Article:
Tuesday, June 25, 2013

Something to Celebrate!

I get the call. It's usually a nurse by the name of Frenchie and she's almost always assigned to contact me after a scan. In this case, it was pertaining to the PET scan I had on Monday morning. It was Tuesday morning and I was at the Oviedo Y. I needed to make up for lost time. Since I could not exercise on Sunday due to test prep and Monday was a total washout (being exhausted from an early morning trip to the hospital) I wanted a real workout. I had missed most of Zumba but did the last 15 minutes of class with Sharon. Then, I stayed for RIPPED with Francine. I already knew before even starting that I would be pushing -- but, I also figured I needed to jump start my weekly workouts.

Once home, I kept trying to reach Frenchie with whom I was playing phone tag. Finally, I heard her familiar voice. The word "negative" came through loud and clear. For the past eight years, I have remained in a cancer-free status. The maintenance program established by Dr. Nikita Shah, MD has been working. And, for this, I am extremely thankful.

Hearing words like "cancer-free" or "no signs of cancer" are true music to my ears. My entire body goes into a mode where I wish I were capable of "jumping really high!" In my mind, I am jumping to the ceiling and beyond. I could reach the moon with my jump! I could reach the stars and world's beyond -- all because I am so happy! While I may not be able to physically jump or move fast these days, fortunately, my mind can more than make up for what my body lacks. I was doing somersaults when I heard the word "negative." I was ready to climb to the top of the highest mountain peak! Prepared to swim across the ocean! Yes, in my mind (within my dreams) I can do anything. And, believe or not, I actually know that a great deal of my physical good health has come from my mental happiness and well being. There is a direct tie-in between the physical and mental or emotional. Being happy and feeling good mentally always helps when it comes to also feeling good physically. Exercising on a regular / consistent basis has tremendously helped me over the years to accomplish my goal of "getting better and stronger everyday in every way."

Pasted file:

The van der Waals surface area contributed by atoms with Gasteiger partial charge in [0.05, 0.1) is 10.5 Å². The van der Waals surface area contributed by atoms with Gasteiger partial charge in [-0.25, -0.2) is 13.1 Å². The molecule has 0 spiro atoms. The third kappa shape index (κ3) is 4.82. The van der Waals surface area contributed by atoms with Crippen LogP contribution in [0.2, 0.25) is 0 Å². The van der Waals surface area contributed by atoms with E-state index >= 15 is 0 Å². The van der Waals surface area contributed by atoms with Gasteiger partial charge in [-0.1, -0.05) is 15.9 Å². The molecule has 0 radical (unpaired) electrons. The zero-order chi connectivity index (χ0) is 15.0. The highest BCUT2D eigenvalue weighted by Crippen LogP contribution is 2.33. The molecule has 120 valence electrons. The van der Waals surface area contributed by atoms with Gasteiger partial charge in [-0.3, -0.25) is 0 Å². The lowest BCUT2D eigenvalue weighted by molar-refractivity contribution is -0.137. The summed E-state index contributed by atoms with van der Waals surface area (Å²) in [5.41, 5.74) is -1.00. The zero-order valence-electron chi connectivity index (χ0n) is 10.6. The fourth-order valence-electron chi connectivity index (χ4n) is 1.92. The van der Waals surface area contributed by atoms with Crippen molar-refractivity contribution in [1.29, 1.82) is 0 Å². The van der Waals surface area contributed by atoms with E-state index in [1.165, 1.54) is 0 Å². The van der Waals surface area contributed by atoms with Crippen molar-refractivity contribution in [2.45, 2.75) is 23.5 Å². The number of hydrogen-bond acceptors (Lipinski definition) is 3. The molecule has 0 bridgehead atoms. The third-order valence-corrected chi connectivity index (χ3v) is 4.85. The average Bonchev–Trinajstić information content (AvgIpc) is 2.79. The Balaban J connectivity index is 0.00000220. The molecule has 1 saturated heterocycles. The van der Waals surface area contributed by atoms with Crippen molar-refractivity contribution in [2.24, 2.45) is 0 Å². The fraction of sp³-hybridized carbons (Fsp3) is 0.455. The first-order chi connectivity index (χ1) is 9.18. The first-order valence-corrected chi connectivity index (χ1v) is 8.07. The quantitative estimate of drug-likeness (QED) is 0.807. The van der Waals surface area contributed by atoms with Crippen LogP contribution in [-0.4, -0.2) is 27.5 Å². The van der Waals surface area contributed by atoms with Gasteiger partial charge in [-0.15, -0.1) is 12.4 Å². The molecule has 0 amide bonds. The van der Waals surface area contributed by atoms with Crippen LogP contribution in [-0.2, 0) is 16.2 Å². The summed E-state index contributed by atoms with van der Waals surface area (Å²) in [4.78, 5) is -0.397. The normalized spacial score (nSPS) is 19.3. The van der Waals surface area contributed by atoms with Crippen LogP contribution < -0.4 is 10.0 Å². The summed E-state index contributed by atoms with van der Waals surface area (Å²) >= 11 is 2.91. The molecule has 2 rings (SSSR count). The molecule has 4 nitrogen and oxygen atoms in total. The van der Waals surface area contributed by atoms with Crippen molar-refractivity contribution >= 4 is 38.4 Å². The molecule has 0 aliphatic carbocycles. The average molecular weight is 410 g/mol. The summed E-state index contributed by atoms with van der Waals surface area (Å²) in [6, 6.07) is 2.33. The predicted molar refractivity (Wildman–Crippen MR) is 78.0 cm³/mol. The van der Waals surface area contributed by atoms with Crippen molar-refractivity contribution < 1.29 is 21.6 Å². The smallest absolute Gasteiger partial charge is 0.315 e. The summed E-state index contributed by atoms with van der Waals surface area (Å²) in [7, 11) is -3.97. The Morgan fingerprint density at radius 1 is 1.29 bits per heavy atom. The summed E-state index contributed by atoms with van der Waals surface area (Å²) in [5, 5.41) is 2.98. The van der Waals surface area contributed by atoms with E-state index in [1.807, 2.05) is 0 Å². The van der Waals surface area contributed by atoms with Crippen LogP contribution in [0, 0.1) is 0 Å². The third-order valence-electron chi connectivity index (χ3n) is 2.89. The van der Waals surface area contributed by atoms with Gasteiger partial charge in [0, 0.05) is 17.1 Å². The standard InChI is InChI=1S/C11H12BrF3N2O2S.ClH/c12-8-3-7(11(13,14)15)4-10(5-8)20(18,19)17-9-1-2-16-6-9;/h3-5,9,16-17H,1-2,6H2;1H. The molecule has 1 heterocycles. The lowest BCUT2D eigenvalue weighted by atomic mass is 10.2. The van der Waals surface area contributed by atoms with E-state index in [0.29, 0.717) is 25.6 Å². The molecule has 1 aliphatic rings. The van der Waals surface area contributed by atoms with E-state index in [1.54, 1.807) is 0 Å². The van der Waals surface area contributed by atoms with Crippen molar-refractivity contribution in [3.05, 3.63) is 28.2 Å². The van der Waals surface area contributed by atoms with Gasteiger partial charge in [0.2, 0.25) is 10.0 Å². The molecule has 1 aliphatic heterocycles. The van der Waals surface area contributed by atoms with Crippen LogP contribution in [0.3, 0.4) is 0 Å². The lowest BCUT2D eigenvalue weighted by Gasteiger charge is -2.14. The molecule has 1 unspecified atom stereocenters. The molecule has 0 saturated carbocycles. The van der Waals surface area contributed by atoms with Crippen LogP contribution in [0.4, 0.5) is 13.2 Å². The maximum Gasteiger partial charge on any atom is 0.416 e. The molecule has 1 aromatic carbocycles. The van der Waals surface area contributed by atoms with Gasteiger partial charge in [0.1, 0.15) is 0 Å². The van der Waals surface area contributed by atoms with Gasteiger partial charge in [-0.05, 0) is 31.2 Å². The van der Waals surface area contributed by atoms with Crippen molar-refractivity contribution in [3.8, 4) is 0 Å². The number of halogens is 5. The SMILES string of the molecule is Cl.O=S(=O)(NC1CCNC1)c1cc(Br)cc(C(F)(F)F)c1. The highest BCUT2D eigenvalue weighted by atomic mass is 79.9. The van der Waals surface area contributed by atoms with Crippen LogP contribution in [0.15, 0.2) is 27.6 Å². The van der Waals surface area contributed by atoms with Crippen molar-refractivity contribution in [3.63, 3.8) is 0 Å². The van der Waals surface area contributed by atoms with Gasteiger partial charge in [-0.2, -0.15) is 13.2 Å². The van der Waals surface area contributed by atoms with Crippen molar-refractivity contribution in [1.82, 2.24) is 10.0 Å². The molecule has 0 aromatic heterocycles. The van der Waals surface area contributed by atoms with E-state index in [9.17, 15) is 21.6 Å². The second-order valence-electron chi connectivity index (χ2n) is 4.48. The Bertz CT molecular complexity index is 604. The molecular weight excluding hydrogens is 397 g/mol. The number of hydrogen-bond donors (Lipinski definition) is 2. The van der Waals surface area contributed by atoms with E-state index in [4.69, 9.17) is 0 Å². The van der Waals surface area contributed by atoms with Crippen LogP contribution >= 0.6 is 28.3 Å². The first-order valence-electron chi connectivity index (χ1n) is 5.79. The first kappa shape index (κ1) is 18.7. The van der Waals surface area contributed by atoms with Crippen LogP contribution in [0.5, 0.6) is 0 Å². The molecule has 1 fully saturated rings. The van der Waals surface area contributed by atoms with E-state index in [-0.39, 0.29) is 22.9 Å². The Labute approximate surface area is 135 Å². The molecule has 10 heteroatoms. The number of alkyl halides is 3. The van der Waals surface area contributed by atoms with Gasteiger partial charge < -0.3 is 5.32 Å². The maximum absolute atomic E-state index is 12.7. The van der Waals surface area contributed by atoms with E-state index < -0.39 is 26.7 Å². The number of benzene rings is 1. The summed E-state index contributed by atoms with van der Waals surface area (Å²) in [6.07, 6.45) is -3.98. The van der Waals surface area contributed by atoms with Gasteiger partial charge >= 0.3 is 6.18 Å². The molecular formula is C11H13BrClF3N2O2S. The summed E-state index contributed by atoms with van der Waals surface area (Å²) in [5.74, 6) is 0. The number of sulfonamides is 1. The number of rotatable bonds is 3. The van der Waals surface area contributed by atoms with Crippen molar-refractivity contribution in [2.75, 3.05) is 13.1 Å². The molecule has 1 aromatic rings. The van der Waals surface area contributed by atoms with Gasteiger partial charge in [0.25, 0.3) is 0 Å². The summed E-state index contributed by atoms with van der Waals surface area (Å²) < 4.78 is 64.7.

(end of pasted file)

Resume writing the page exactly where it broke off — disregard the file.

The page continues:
I have so much to celebrate today! I have a lot to celebrate tomorrow! While I remain a metastatic breast cancer survivor, I continue to enjoy this cancer-free status. I am NOT cured. I will not be considered "cured" until the actual "cure" for my particular type of breast cancer is found. (I believe this will happen within my lifetime.) However, every time I have a scan and the results are "negative" for cancer or any sign of cancer -- I celebrate another victory in my journey.

And today, I finally decided on how I would publish my book "High Maintenance." I will get with a trainer at Apple (where I have a One to One training program) and begin learning a program that can take my manuscript and create an actual book. Once I complete this process, I can publish online -- those who have iBooks or other such devices will be able to purchase my book. Then, once I demonstrate the ability to generate readers who are buying my book, then I can decide on the publishing future of "High Maintenance." Ultimately, I want to see a real book on the shelves of local bookstores. Based on today's great news, I know this will happen. "High Maintenance... Surviving Cancer at All Costs," is merely the beginning of my newest adventure -- becoming a bestselling author! For me, this will be the culmination of a lifetime of dreams coming true. (Right now, my prayers of remaining "cancer free" have been answered and for this, I am eternity grateful.) 

Sunday, June 23, 2013

Yes, Another PET Scan -- Anther Test of Patience

Are you interested in good news? Great! Then I have some to share.